Resurrection of the Hero
Hero Image, that is.
When I first began to do web site design (and this is probably dating me), the trend was towards a large splash page reminiscent of a magazine’s cover page. The majority of the landing page’s prime real estate was this wonderful graphic, leaving little room for anything else.
This design concept went down in flames, courtesy of the UX/UI community for many reasons–the majority of which were good and true. Too long of load time (remember those lovely “skip” links?), users don’t scroll down “below the fold” and miss important information, navigation confusion, lack of accessibility, etc. I think there was also a general contempt by non-visual designers that so much real estate was being used by a single image and graphics on a web site were akin to ruffles on a dress. Pretty fluff with no real value.
Here we are however many years later with the resurgence of what’s called the “Hero Image.” This is one large, all-encompassing graphic that is plopped front and center on a home page. Eye candy designed to do what visual design does and should do well. Persuade. Create visual interest. Hell, make a person want to go further into your site and get to know your product.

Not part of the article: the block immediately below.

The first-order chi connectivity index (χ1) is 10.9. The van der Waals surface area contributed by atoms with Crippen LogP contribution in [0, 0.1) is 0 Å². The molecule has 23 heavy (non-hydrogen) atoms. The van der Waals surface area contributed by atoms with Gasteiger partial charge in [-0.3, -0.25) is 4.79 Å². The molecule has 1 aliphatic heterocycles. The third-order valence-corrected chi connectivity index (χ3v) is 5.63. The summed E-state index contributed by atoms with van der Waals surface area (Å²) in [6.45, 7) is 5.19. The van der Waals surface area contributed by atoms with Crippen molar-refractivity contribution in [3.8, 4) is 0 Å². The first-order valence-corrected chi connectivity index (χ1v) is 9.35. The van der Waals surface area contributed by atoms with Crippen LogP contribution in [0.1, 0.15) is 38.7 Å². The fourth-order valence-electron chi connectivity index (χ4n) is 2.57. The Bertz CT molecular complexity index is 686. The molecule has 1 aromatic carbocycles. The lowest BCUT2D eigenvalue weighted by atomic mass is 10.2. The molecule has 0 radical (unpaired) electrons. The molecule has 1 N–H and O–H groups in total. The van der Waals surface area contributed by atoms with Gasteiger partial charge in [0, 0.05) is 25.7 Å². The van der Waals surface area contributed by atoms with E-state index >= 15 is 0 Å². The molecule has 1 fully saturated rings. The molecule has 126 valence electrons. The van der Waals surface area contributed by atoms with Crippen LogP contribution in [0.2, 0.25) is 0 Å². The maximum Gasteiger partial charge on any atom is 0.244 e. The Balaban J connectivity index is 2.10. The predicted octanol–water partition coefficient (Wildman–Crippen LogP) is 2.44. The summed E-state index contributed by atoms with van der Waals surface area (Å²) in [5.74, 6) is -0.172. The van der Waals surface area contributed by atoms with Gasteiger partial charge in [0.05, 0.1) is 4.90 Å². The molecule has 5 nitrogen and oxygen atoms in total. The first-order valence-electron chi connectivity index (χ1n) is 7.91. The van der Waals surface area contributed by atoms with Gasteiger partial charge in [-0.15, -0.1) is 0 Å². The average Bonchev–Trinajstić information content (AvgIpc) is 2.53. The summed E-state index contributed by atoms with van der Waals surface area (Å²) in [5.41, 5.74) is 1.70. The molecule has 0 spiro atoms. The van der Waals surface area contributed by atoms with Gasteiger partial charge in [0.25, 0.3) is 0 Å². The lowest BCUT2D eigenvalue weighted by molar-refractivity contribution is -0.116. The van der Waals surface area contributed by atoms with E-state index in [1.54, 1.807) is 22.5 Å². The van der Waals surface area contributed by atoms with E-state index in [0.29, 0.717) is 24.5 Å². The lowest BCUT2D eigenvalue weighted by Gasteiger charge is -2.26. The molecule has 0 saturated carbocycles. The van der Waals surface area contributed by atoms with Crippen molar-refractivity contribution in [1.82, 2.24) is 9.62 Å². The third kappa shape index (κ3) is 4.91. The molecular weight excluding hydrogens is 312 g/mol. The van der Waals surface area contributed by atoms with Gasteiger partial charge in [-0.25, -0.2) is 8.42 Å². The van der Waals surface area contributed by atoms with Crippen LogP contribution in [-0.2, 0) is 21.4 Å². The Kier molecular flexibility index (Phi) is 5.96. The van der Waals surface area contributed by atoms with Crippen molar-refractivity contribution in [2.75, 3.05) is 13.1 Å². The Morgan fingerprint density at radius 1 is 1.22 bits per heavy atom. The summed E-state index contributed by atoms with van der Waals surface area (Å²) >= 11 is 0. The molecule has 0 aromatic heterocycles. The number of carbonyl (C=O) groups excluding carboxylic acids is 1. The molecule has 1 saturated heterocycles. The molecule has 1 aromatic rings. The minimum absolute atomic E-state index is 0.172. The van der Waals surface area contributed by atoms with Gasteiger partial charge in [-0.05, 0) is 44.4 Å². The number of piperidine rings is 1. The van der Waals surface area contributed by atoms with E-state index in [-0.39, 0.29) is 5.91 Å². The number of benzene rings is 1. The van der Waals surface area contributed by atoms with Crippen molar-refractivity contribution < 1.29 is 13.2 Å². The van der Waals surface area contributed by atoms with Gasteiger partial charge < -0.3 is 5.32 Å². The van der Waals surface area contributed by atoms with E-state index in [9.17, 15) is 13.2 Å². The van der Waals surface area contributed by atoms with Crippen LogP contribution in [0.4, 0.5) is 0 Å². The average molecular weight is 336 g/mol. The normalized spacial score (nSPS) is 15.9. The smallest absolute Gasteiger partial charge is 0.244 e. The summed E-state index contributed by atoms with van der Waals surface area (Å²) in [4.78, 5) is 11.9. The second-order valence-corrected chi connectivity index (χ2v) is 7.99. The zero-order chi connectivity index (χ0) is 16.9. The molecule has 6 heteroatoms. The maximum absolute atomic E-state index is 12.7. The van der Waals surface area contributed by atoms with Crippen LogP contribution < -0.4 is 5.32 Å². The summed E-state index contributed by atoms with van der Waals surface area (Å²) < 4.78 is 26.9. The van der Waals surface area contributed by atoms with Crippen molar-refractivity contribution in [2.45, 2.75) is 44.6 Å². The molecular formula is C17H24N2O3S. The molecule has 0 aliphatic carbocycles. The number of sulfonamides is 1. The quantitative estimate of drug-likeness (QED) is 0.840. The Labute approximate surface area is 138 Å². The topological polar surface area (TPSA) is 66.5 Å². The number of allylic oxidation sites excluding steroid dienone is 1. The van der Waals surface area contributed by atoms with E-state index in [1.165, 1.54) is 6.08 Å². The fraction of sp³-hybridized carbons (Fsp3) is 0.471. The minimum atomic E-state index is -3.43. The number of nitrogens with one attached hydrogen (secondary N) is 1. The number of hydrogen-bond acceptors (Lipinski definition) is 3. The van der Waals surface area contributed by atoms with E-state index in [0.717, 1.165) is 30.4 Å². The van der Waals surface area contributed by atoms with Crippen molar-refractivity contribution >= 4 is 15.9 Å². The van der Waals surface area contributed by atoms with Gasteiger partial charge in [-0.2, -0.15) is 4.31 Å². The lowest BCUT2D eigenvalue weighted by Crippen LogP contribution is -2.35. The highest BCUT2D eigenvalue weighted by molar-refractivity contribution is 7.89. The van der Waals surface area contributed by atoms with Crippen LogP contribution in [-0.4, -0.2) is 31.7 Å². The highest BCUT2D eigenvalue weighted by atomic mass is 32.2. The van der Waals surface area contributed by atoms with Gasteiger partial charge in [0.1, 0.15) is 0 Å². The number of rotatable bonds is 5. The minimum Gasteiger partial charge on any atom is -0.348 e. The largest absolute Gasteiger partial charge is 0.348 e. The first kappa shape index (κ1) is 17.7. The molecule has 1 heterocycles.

Long gone are issues of load time and customers not understanding that they can scroll and find there is more to a page then the tiny sample you see on the top. Yes, there are still a percentage of the users out there who have this issue, but I’d wager they’re in your 20% or less folks. The option of a slide deck or carousel with accessible content means there’s no stopping the hero image. It’s also quite functional when using a responsively (responsibly) designed web site.
Add to that the fact that around 65% of the general public are visual learners (and I’d argue the percentage of web users is even higher). Then there’s the whole side of human biology in that 90% of information transmitted to the brain is visual, and visuals are processed 60,000 times faster in the brain than text. (Sources: 3M Corporation and Zabisco). Still not convinced? There’s a great article by Kari Pritchard regarding images and the web that I recommend checking out for a quick read.
This doesn’t mean get all crazy and design every page as a splash page, but do use your home page as it is intended: to reach out to your users. Hero image, you’re my hero.